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Colonel William Preston Johnston, The Life of General Albert Sidney Johnston : His Service in the Armies of the United States, the Republic of Texas, and the Confederate States. 1,542 0 Browse Search
Alfred Roman, The military operations of General Beauregard in the war between the states, 1861 to 1865 328 0 Browse Search
Robert Underwood Johnson, Clarence Clough Buell, Battles and Leaders of the Civil War: The Opening Battles. Volume 1. 122 0 Browse Search
General James Longstreet, From Manassas to Appomattox 63 1 Browse Search
Varina Davis, Jefferson Davis: Ex-President of the Confederate States of America, A Memoir by his Wife, Volume 2 60 0 Browse Search
Jefferson Davis, The Rise and Fall of the Confederate Government 60 0 Browse Search
Col. J. Stoddard Johnston, Confederate Military History, a library of Confederate States Military History: Volume 9.1, Kentucky (ed. Clement Anselm Evans) 50 0 Browse Search
Southern Historical Society Papers, Volume 20. (ed. Reverend J. William Jones) 38 0 Browse Search
Southern Historical Society Papers, Volume 31. (ed. Reverend J. William Jones) 36 0 Browse Search
Official Records of the Union and Confederate Armies, Chapter XXII: Operations in Kentucky, Tennessee, North Mississippi, North Alabama, and Southwest Virginia. March 4-June 10, 1862., Part II: Correspondence, Orders, and Returns. (ed. Lieut. Col. Robert N. Scott) 36 0 Browse Search
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Browsing named entities in The Daily Dispatch: May 10, 1862., [Electronic resource]. You can also browse the collection for A. S. Johnston or search for A. S. Johnston in all documents.

Your search returned 6 results in 3 document sections:

ving telescopic sights, they mourned their ponderous field and breastworks along their whole line, afraid to come forth in the open field and accept the gauge frequently proffered by the forces, comment to skulk like assessing and kill by twos and threes. With monster mortar batteries, and every appliances known to modern warfare this large army under McClellan has rain inactive for weeks before a much inferior force, and are again filled in their designs by the sagacious and ever-watchful Johnston. Having lost hundreds, fifty, thousands of lives, by sickness alone; having incurred fearful expenditures in rendering their position healths and tenable; having built long lines of military roads, hospitals, depots, and hereafter ball the Quartermaster's transportation in hauling munitions and supplies, the escapes them and their Commander in Chief is ranked among the class of Paterson and Scott, whose name and repute have been blasted by the astute Johnston. Touched to the quick, disc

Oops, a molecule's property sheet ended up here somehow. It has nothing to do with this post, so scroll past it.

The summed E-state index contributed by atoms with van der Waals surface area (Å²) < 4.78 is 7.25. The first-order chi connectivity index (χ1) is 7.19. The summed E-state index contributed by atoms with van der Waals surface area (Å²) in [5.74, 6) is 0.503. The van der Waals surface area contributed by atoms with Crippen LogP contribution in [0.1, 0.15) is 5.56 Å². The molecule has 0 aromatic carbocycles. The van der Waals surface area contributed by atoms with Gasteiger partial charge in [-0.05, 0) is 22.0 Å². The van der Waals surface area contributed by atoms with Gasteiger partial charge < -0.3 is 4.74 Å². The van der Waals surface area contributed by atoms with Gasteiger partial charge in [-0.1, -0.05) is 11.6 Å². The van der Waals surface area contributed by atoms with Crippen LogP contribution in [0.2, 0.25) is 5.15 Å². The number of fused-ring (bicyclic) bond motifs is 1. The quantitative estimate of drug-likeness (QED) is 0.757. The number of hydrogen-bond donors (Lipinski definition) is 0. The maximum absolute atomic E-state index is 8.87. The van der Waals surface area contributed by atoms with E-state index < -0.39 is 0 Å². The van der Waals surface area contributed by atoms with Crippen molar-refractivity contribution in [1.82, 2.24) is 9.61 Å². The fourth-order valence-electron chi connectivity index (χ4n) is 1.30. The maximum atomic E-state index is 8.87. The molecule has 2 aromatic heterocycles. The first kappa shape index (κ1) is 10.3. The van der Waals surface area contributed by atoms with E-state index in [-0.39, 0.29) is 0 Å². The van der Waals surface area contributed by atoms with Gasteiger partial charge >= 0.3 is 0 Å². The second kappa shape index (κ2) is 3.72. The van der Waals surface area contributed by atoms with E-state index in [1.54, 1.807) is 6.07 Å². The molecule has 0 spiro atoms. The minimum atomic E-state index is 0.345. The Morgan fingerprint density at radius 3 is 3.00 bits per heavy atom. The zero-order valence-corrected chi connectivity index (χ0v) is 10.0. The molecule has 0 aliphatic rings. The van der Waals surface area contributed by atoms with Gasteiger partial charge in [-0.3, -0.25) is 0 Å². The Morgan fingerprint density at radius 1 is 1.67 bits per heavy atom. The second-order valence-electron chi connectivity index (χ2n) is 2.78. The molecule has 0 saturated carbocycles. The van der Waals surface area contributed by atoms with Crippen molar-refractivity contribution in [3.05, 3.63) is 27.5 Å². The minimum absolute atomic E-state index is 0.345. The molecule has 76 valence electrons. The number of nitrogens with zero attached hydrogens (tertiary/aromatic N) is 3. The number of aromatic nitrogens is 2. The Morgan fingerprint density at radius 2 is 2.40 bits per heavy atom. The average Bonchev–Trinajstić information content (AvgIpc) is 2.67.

A "Sell" --The members of the House of Delegates, in session assembled, on yesterday were the victims of one of the most heartless "rumors" that the city, in its most critical agonies of suspense, has yet been afflicted with. Some unknown scapegrace, under the questionable guise of a courier from the Peniusuts, concocted a story that Gen. Johnston had pitched into the enemy in New Kent county, and used them up, killing about six thousand, taking about eight hundred prisoners, and retaining possession of the field. The intelligence was read informally before the House, and created a tremendously agreeable sensation but in the course of an hour or two Governor Latcher heard of the affair, and set about discovering its basis before going into hysterics of jubilation. The result of his labors proved the report to be a stupendous fabrication, and he sent word indirectly to the House, that if any such stories were ever circulated again, he would undoubtedly arrest the man that did
troops from Mobile and Pensacola, under Maj. Gen. Bragg, constituted the Army of the Mississippi. At the same time, Gen. Johnston being at Murfreesboro', on the march to form a junction of his forces with mine, was called on to send at least a brioad, so that we might fall on and crush the enemy should he attempt an advance from under his gunboats. The call on General Johnston was promptly complied with. His entire force was also fastened in this direction, and by the 1st of April our uniteell, then known to be advancing for that purpose by rapid marches from Nashville via Columbia. About the same time, General Johnston was advised that such an operation conformed to the expectations of the President. By a rapid and vigorous attao action. Our loss was heavy, as will appear from the accompanying return marked "B." Our Commander-in-Chief, Gen. A. S. Johnston, fell mortally wounded and died on the field at 2:80 P. M, after having shown the highest qualities of the command